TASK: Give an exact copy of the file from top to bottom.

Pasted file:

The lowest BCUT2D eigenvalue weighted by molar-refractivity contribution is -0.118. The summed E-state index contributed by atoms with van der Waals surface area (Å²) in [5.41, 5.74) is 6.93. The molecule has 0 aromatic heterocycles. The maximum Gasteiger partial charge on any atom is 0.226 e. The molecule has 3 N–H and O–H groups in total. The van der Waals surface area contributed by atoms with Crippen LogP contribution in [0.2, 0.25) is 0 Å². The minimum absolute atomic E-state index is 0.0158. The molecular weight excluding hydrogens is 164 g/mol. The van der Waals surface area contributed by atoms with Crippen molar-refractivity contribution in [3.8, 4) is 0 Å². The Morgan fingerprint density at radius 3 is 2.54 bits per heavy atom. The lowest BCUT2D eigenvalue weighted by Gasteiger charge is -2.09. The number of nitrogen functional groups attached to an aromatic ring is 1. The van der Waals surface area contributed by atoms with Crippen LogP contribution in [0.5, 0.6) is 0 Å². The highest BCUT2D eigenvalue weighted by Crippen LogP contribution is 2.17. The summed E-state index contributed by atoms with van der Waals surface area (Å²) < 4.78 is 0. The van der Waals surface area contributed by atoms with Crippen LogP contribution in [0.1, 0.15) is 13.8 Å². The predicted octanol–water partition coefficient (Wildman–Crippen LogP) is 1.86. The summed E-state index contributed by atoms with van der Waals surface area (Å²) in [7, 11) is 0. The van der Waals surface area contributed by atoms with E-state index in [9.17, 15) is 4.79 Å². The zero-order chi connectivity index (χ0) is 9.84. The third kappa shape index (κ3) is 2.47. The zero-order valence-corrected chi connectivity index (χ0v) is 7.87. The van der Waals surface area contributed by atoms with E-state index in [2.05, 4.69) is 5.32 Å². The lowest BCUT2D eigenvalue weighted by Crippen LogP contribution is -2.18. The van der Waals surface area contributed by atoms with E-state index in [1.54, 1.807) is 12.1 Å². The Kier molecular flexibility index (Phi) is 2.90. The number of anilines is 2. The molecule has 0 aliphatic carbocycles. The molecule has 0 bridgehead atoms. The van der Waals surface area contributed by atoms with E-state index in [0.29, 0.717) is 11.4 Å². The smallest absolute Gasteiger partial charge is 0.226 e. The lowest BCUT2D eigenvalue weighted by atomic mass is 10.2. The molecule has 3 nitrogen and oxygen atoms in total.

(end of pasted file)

The lowest BCUT2D eigenvalue weighted by molar-refractivity contribution is -0.118. The summed E-state index contributed by atoms with van der Waals surface area (Å²) in [5.41, 5.74) is 6.93. The molecule has 0 aromatic heterocycles. The maximum Gasteiger partial charge on any atom is 0.226 e. The molecule has 3 N–H and O–H groups in total. The van der Waals surface area contributed by atoms with Crippen LogP contribution in [0.2, 0.25) is 0 Å². The minimum absolute atomic E-state index is 0.0158. The molecular weight excluding hydrogens is 164 g/mol. The van der Waals surface area contributed by atoms with Crippen molar-refractivity contribution in [3.8, 4) is 0 Å². The Morgan fingerprint density at radius 3 is 2.54 bits per heavy atom. The lowest BCUT2D eigenvalue weighted by Gasteiger charge is -2.09. The number of nitrogen functional groups attached to an aromatic ring is 1. The van der Waals surface area contributed by atoms with Crippen LogP contribution in [0.5, 0.6) is 0 Å². The highest BCUT2D eigenvalue weighted by Crippen LogP contribution is 2.17. The summed E-state index contributed by atoms with van der Waals surface area (Å²) < 4.78 is 0. The van der Waals surface area contributed by atoms with Crippen LogP contribution in [0.1, 0.15) is 13.8 Å². The predicted octanol–water partition coefficient (Wildman–Crippen LogP) is 1.86. The summed E-state index contributed by atoms with van der Waals surface area (Å²) in [7, 11) is 0. The van der Waals surface area contributed by atoms with E-state index in [9.17, 15) is 4.79 Å². The zero-order chi connectivity index (χ0) is 9.84. The third kappa shape index (κ3) is 2.47. The zero-order valence-corrected chi connectivity index (χ0v) is 7.87. The van der Waals surface area contributed by atoms with E-state index in [2.05, 4.69) is 5.32 Å². The lowest BCUT2D eigenvalue weighted by Crippen LogP contribution is -2.18. The van der Waals surface area contributed by atoms with E-state index in [1.54, 1.807) is 12.1 Å². The Kier molecular flexibility index (Phi) is 2.90. The number of anilines is 2. The molecule has 0 aliphatic carbocycles. The molecule has 0 bridgehead atoms. The van der Waals surface area contributed by atoms with E-state index in [0.29, 0.717) is 11.4 Å². The smallest absolute Gasteiger partial charge is 0.226 e. The lowest BCUT2D eigenvalue weighted by atomic mass is 10.2. The molecule has 3 nitrogen and oxygen atoms in total.